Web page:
YW General Wood Shop Safety | Unit 1d

Ergonomics

What is Ergonomics? It is the science and study of "work": fitting the task to the worker. Designing and arranging things so that people can use them and do their tasks safely. Learning how to work smart will help keep you from having the kinds of physical injuries that can happen over time with conditions like overuse, excessive force and repetition.

Your body is like a tool that you use in the shop - care for it and use it wisely and it will last a long time. Put too much strain on it and damage will result.

 

Ergonomics became popular during and after World War II when too many pilots crashed planes because they hit the wrong controls and became tired and uncomfortable sitting in cockpits that did not fit them very well.

Scientists discovered that by designing the cockpit to fit the pilots better and putting the controls in more convenient locations there were fewer plane crashes.  Nowdays ergonomics applies to all kinds of work, trying to make it safer and less stressful on the body.

Why is ergonomics important in a wood shop or the building trades?

Because you will be spending a lot of time working with tools and equipment that can be hard on your body. Having an understanding of the risks to your body will help you avoid getting serious injuries to your back, arms, hands and legs - injuries that are common in this type of work.

 


 

There are six risk factors - conditions that can increase your chance of getting injured -
that you need to be aware of:

 

1. Vibrating tools or machines.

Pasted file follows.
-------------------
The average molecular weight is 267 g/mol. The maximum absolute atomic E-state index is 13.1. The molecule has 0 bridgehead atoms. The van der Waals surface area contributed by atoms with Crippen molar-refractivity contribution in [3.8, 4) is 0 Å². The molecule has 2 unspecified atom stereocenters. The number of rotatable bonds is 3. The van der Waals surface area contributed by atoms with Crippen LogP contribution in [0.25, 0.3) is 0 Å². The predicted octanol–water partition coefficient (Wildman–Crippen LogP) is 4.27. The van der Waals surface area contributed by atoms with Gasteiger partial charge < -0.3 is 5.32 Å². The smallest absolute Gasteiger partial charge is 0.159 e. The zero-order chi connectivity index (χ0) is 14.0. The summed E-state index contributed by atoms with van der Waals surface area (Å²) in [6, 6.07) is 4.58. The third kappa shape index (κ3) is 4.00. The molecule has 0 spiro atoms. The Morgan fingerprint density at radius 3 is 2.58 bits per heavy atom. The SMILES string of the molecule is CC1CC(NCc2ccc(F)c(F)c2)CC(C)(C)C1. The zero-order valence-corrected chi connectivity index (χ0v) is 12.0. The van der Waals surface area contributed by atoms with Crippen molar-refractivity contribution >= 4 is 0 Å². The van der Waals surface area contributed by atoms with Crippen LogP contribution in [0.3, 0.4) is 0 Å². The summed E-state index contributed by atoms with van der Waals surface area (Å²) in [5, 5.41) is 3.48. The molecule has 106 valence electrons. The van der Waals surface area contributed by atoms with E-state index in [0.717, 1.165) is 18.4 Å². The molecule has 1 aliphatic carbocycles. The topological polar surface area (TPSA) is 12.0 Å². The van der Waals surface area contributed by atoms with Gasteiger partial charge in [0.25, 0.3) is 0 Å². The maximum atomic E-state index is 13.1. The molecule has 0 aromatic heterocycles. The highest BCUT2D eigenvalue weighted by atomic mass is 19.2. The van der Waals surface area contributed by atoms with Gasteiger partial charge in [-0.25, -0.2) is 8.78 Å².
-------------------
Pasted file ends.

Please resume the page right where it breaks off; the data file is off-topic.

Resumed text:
Holding tools such as sanders or chainsaws that vibrate, or sitting in trucks or other kinds of equipment that vibrate, such as forklifts.

 

 

 

 


 

2. Repetitive movements.

Repeating similar movements with the same muscles for long periods of time, like hammering, sawing, or using a screwdriver.

 

 

 

 

 

 

 


 

3. Excessive force.

Lifting, pressing, gripping, pinching, pulling or pushing more than you can handle.

 

 

 

 

 


 

4. Awkward postures.

Bending, twisting, or extending your back, neck, shoulder, wrist, or knees. Roofing is an example of a job that often requires this kind of awkward posturing.

 

 

 

 

 

 


 

5. Contact stress.

When the pressure or jolt from a tool or machine creates a concentrated force on the body. Like kneeling, pounding with your bare hand, resting your forearm on the edge of a table, or having the handle of a screwdriver digging into the palm of your hand.

 

 

 

 

 


 

 

6. Temperature extremes.

When a worker has to work in very hot or very cold temperatures. Both conditions can make your muscles get tired sooner.


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